Does AI pose a meaningful existential threat to humanity? If an existential threat is one that can lead to mass death or human extinction, and a risk of extinction is meaningful if it is (say) at least 10% as large as the risk of a nuclear holocaust, my answer is that I have no idea.
But it seems clear that AI does pose a serious threat to democratic stability. It will give anti-democratic actors a powerful new tool for spreading political misinformation and fostering discontent with elites and resentment of socially disfavored groups. More generally, AI will speed the process of social and economic change, which unsettles people and makes them more receptive to the promises of authoritarians.
This is very much worth worrying about, and it strengthens the case for social media reforms that encourage information curating or gatekeeping.
I see 4 major concerns about social media: 1) threats to democratic stability caused by the propagation of right-wing misinformation, 2) psychological harm, especially to young people, and especially to teenage girls, 3) privacy concerns, and 4) anti-trust concerns related to price gouging and competition. In my view this is the right order of priority: limiting the spread of misinformation is very important; in comparison I just don’t care much about anti-trust problems. (Large firms and privacy risks might contribute to political risks. If so, this bolsters the case for addressing privacy and reducing firm size. But putting political risks aside, even if we assume that anti-trust costs are at the high end of the plausible range, they will still pale in importance relative to the first problem, and quite likely the second, and probably the third).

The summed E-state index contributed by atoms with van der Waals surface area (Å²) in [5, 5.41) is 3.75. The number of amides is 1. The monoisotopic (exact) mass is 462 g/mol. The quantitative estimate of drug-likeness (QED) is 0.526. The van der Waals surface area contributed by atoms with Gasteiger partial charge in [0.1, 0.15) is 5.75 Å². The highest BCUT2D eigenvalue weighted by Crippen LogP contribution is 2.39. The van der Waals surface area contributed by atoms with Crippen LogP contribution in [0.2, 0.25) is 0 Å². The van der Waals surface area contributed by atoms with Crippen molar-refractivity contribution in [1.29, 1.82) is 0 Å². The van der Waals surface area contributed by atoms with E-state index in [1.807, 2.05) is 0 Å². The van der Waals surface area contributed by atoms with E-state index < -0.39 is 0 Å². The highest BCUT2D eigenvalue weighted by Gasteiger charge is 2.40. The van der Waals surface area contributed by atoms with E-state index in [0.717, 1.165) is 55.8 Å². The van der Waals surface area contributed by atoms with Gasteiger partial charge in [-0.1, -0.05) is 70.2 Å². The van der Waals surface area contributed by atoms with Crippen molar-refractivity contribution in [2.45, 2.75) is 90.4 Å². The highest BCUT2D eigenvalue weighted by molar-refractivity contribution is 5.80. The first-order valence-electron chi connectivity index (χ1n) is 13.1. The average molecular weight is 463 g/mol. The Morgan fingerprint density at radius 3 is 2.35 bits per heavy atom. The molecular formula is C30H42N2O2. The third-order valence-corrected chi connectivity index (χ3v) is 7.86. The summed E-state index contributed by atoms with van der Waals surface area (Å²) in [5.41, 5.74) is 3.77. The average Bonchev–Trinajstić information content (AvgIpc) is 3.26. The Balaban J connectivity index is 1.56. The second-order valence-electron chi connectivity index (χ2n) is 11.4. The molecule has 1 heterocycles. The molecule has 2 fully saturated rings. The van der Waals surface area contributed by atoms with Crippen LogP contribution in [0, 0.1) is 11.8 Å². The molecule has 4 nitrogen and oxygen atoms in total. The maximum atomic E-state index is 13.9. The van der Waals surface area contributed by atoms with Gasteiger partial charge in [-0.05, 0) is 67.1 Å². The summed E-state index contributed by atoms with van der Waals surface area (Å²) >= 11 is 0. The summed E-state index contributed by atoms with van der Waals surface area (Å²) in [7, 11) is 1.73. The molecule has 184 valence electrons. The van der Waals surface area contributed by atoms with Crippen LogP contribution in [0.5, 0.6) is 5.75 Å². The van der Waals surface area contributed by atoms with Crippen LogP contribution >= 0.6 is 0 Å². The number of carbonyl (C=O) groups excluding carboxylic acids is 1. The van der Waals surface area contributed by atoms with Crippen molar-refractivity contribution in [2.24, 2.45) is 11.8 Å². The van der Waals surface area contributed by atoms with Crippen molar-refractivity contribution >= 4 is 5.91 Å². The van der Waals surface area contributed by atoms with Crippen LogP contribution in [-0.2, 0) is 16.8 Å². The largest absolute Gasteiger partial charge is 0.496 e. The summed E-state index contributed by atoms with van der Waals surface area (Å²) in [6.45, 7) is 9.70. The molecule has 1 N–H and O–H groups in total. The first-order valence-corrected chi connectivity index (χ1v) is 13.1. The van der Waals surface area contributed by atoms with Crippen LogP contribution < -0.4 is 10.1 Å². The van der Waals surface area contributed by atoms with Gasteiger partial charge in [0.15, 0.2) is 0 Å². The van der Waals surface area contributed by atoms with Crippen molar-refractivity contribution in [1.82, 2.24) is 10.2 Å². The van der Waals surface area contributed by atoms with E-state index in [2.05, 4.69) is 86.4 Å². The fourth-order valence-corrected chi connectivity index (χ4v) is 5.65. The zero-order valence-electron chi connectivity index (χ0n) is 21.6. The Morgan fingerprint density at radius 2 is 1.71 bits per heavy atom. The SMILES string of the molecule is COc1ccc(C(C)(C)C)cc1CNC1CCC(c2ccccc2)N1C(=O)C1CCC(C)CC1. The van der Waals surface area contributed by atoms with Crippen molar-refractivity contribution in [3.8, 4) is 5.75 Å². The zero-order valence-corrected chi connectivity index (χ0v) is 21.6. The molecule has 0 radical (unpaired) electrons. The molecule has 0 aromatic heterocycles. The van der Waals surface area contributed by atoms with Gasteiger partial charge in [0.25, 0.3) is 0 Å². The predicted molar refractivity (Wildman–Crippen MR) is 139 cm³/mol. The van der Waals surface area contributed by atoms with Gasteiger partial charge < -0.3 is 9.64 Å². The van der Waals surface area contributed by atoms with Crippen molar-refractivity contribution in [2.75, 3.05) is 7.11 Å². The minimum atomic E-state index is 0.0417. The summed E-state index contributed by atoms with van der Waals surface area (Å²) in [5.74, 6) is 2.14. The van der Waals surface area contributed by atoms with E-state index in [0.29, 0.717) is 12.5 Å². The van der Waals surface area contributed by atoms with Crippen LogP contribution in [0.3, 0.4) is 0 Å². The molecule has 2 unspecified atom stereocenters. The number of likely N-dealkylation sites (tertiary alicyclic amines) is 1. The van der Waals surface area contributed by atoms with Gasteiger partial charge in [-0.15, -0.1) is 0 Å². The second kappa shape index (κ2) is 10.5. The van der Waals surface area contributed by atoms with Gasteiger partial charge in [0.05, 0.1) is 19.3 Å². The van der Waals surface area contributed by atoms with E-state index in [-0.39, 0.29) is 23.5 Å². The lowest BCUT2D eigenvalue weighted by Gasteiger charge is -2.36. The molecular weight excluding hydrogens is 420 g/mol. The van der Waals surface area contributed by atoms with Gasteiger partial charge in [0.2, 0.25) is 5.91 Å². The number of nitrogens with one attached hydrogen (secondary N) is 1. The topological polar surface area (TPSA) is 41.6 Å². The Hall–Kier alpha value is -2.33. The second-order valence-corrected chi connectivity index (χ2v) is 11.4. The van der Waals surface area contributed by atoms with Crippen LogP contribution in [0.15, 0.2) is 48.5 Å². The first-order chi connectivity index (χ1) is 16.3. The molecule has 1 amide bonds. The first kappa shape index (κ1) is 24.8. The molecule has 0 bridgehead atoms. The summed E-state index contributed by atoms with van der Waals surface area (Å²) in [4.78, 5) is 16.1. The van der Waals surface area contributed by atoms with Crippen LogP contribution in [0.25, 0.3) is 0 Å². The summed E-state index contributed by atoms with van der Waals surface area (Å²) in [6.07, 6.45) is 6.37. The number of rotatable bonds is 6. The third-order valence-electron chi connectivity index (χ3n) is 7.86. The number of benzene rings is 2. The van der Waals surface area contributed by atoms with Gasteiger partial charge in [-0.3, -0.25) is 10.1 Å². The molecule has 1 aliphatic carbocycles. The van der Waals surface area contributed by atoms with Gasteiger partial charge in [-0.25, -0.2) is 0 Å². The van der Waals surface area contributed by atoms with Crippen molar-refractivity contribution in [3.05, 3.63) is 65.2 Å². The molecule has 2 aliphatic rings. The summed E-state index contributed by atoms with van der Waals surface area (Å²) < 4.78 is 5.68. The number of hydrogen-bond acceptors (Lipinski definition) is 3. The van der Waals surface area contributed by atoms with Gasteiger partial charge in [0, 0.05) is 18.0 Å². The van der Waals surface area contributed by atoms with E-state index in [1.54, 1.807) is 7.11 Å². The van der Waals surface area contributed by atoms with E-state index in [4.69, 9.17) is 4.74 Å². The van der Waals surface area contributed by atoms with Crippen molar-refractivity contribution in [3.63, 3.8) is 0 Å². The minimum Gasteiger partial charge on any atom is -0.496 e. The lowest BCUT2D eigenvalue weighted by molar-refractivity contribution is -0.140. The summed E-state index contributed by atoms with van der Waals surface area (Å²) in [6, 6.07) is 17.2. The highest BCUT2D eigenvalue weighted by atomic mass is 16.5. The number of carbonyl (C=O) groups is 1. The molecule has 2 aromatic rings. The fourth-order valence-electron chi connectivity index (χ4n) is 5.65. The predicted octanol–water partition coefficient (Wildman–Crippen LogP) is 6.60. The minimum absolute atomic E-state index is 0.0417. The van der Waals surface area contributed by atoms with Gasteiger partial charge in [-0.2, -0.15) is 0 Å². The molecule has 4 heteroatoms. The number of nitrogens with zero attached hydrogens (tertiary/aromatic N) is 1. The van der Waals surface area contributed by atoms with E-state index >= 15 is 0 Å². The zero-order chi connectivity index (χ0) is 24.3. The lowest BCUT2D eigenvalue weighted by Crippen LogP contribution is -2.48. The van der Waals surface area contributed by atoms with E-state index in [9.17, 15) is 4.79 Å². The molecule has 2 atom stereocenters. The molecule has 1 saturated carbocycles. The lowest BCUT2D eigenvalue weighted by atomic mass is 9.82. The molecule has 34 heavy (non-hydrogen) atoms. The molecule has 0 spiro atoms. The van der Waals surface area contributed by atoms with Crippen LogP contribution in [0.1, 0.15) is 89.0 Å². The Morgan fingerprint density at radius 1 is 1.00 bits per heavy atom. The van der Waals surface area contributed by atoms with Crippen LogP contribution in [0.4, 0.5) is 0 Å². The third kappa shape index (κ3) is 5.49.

The threat to democracy posed by AI will largely operate through social media and the internet, at least in the foreseeable future. Ideally, worry about AI will motivate us to think about how to limit the political destructiveness of social media. How to proceed is far from clear, at least to me, but we could take a careful look at the case for a tax on digital advertising laid out by Paul Romer. Romer proposes a graduated tax on ad revenue for two reasons: it would favor smaller firms, thus reducing the danger posed by behemoths like Google and Facebook, and it would push the internet towards a subscription model.
This is a very useful proposal. I might prefer a flat tax that starts at a low rate and rises slowly over time, gently nudging the internet in the direction of a subscription model that allows for more effective information curating and gatekeeping. If a graduated tax worked to reduce the size of individual firms – which is the point of using a graduated tax, rather than a flat tax – it would not create pressure to move to a subscription model, since smaller firms would pay no tax. This is potentially a problem: Twitter would pay no tax under Romer’s graduated tax plan, but it plays a role in the political disinformation process, and a graduated tax would create many more Twitters (if it worked as Romer hopes). AI makes encouraging gatekeeping and curating even more important; it should lead us to put more weight on moving to a subscription model. In addition, a flat tax would be less costly to the big incumbent firms than a graduated tax, which would make it easier to pass. A graduated tax would mostly benefit small firms that do not yet exist, and are therefore in no position to lobby in favor of it.
In any event, it’s not entirely clear how well a tax designed to push the internet and social media towards a subscription model would work. For one thing, some people might well pay for misinformation, or for accounts on social media platforms that allow misinformation to spread. But it might work, and it would help support organizations that do real shoe-leather reporting. Ad taxes might also lead to usage fees, which in turn might limit social media use by teens, and by the rest of us.
I am worried that the apocalyptic rhetoric surrounding AI will divert our attention from political threats that are both serious and immediate.